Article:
When I speak of active liberty, I mean to suggest connections of this kind between the people and their government - connections that involve responsibility, participation, and capacity. Moreover, active liberty cannot be understood in a vacuum, for it operates in the real world. And in the real world, institutions and methods of interpretation must be designed in a way such that this form of liberty is both sustainable over time and capable of translating the people's will into sound policies.
An Historical Connection
Is it reasonable from an historical perspective to view the Constitution as focusing first and foremost upon active liberty, upon the right of individuals to participate in democratic self-government? I believe so. I have already listed various constitutional provisions that specifically further that objective. And the now-standard historical accounts of the writing of the Constitution - in the works, for example, of Gordon Wood and Bernard Bailyn - make clear that active liberty, the principle of participatory self-government, was a primary force shaping the system of government that the document creates
The primarily democratic nature of the Constitution's governmental structure has not always seemed obvious. John Adams, for example, understood the Constitution as seeking to create an Aristotelian "mixed" form of government. Our government, like the British government, would reflect the structure of Eighteenth Century society. The House of Representatives, like the House of Commons, would constitute the "democratical branch" of the new federal government, embodying the people's basic decency and common sense. The Senate, like the House of Lords, would represent the aristocratic element of society, embodying its wisdom while checking the people's sometimes "barbarous and cruel" passions. The Executive would represent the monarchical element of society, with the President serving as a mediator, a balancer, helping to keep the social forces in equilibrium.
But Adams himself recognized that his notions of constitutionalism were not widely shared. And historians now tell us that the consensus view among the Framers was a different one, namely that the Framers sought to create a governmental structure that would reflect the fact that sovereign authority originated in the people. They believed that the "right to legislate is originally in every Member of the Community," that the Constitution should reflect that fact, and that only certain imperatives - the need for a workable government and the need to protect individual (negative) liberty - might warrant modification of this basic principle.
Democracy, of course, could not mean a Greek city-state. The Nation's geographic size, along with its large and growing population, would prevent replication at the national level of the Athenian agora or a New England town meeting. The people would have to delegate the day-to-day work of governance. But the people could continue to share sovereign authority; they could continue to participate actively in the governing processes. "Delegated democracy" need not represent a significant departure from democratic principle.
Moreover, in the view of modern historians, post-revolutionary American political thought was characterized by suspicion of government, hostility to the Executive Branch, and confidence in democracy as the single effective check upon government's oppressive tendencies. The former colonists, now Americans, saw "radical destruction of magisterial authority" as the way - perhaps the only way - to keep power in check, to prevent its arbitrary exercise. They embraced the concept of "public liberty," believing that "liberty in a State is self-government." A free people, they believed, is a people that government cannot oppress, for the reason that the people have "a constitutional check upon the power to oppress." Thus, during the time between the end of the Revolutionary War and the writing of the Constitution, the American public came to the conclusion that first and foremost democratic principle must underlie the structure of post-revolutionary government.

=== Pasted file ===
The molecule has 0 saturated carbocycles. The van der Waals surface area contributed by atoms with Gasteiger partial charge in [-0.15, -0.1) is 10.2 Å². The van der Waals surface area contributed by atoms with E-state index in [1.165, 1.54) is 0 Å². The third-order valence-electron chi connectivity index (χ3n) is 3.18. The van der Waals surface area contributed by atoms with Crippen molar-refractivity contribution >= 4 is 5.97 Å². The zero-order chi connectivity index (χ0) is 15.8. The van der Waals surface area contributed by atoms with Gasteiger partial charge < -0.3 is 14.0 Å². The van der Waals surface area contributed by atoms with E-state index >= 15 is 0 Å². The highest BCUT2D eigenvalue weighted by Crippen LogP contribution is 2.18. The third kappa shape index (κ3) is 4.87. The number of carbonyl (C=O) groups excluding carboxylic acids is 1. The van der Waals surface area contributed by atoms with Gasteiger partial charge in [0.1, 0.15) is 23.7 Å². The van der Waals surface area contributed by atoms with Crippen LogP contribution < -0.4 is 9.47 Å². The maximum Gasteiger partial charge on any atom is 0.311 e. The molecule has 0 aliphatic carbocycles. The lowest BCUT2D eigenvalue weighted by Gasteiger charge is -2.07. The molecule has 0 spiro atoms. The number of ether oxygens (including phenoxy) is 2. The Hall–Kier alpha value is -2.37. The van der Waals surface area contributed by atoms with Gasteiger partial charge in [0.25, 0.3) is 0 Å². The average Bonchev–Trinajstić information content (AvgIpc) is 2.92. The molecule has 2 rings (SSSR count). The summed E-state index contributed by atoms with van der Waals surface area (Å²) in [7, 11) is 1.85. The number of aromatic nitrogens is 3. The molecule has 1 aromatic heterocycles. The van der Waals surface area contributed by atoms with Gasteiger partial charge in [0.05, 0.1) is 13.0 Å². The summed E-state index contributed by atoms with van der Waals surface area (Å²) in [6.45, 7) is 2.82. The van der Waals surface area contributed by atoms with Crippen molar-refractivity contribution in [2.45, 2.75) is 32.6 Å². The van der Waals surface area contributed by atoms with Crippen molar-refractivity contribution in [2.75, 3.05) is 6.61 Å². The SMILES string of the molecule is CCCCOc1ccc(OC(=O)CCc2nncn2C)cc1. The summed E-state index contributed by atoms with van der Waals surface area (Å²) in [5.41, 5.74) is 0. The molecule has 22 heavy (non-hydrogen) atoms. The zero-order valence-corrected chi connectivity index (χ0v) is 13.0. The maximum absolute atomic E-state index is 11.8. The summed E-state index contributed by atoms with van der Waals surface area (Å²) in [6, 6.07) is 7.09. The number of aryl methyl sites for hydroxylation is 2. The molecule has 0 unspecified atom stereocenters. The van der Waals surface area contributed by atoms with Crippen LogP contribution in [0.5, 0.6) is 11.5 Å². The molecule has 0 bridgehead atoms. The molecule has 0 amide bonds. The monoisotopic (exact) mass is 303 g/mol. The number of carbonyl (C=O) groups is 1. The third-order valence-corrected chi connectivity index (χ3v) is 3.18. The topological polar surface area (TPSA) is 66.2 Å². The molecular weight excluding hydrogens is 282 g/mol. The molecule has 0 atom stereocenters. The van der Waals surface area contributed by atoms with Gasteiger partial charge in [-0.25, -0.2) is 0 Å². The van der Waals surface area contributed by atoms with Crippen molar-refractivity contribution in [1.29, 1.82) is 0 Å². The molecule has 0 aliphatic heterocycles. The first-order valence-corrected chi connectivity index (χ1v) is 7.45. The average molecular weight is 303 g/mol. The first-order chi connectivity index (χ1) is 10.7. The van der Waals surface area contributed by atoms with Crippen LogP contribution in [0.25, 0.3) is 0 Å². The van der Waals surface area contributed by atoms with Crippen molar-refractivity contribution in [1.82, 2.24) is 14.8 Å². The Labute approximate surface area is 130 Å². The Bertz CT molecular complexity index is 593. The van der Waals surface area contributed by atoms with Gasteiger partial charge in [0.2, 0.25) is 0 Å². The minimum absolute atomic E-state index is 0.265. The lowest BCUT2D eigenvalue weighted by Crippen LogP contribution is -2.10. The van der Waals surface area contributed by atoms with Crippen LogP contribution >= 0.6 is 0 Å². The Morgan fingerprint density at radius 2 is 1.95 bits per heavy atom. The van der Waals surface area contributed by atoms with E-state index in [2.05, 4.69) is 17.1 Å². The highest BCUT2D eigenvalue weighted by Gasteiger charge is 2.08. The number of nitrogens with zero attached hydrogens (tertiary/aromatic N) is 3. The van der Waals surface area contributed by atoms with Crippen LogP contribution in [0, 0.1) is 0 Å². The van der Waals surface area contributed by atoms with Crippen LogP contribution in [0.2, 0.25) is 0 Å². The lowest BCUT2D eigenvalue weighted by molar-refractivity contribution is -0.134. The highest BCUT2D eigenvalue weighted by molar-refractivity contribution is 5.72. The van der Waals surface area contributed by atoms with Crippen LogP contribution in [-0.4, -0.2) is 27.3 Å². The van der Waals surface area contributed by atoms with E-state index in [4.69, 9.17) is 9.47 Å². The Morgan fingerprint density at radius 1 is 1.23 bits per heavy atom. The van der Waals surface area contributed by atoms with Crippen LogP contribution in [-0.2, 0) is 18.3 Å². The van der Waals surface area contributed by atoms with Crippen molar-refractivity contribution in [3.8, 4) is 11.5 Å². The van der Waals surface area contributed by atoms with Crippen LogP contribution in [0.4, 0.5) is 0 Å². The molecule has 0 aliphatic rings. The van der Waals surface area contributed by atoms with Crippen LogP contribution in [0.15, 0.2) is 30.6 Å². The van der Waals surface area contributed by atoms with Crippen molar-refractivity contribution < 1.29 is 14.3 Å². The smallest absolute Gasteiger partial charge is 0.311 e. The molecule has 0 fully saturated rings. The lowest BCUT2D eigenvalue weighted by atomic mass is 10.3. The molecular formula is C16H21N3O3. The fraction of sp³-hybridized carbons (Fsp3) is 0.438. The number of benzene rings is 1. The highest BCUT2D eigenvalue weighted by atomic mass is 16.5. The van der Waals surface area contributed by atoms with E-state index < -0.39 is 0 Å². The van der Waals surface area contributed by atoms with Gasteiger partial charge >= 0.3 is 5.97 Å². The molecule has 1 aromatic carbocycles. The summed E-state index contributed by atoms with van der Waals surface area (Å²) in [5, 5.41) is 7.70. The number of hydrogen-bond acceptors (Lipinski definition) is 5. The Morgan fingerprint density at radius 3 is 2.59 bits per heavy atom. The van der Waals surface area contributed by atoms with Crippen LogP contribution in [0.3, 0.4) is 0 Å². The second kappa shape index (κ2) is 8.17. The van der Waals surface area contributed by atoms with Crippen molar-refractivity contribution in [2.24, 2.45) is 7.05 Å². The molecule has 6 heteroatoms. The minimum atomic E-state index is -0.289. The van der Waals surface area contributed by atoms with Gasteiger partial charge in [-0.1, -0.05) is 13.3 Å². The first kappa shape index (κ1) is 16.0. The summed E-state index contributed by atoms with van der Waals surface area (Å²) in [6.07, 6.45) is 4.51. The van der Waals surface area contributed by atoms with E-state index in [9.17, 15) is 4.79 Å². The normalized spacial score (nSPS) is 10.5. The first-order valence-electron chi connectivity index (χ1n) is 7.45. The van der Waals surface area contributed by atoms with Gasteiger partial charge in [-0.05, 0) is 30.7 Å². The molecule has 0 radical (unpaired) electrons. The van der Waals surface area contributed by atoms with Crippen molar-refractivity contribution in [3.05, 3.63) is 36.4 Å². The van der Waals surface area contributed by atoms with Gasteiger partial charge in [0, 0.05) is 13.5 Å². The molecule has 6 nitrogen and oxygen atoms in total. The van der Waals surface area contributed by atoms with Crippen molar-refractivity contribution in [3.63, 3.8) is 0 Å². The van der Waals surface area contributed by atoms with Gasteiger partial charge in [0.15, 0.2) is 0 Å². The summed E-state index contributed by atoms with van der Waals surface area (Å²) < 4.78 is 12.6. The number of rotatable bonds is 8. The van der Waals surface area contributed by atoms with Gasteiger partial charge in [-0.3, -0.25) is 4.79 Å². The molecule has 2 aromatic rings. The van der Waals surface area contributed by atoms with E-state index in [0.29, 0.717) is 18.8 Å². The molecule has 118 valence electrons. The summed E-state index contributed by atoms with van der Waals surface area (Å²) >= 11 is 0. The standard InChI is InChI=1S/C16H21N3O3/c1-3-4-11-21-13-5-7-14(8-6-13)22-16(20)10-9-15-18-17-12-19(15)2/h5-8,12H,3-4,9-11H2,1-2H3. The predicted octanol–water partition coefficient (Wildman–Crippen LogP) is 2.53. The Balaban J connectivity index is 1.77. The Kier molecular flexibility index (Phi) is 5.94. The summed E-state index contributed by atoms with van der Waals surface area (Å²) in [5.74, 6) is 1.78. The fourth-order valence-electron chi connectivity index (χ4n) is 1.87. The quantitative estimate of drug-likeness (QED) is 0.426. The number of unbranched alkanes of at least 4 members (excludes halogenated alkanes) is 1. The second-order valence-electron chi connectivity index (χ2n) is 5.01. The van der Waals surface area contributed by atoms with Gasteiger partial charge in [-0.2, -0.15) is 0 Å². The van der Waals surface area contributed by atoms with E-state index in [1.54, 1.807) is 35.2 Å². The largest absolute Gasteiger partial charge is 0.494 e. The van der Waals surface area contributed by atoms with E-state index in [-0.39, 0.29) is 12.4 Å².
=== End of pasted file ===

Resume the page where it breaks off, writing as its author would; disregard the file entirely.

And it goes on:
After the Revolution, the citizens of many former colonies translated their democratic beliefs into highly democratic forms of state government. Pennsylvania, for example, experimented with a constitution that abolished the position of governor, substituting a twelve member elected council; created a unicameral legislature with one-year terms; imposed strict, four-year term limits; insisted that all public decision-making take place in public; and provided for a Board of Censors, a kind of state-wide grand jury with separately elected members who would investigate all actions by the legislature and report to the public. Indeed, in many of the colonies governors were forbidden to participate in the lawmaking function; impeachment was common; and terms of office were short. Most Americans accepted the Whig maxim, "where annual elections end, tyranny begins."
Why then did the Framers not write a Constitution that contained similar democratic structures? Why did they not, like Pennsylvania, approximate a closer-to-Athenian version of democracy? Why did they create so complex a form of government, placing more distance between electors and elected than even the needs of "delegation" of democratic authority might demand?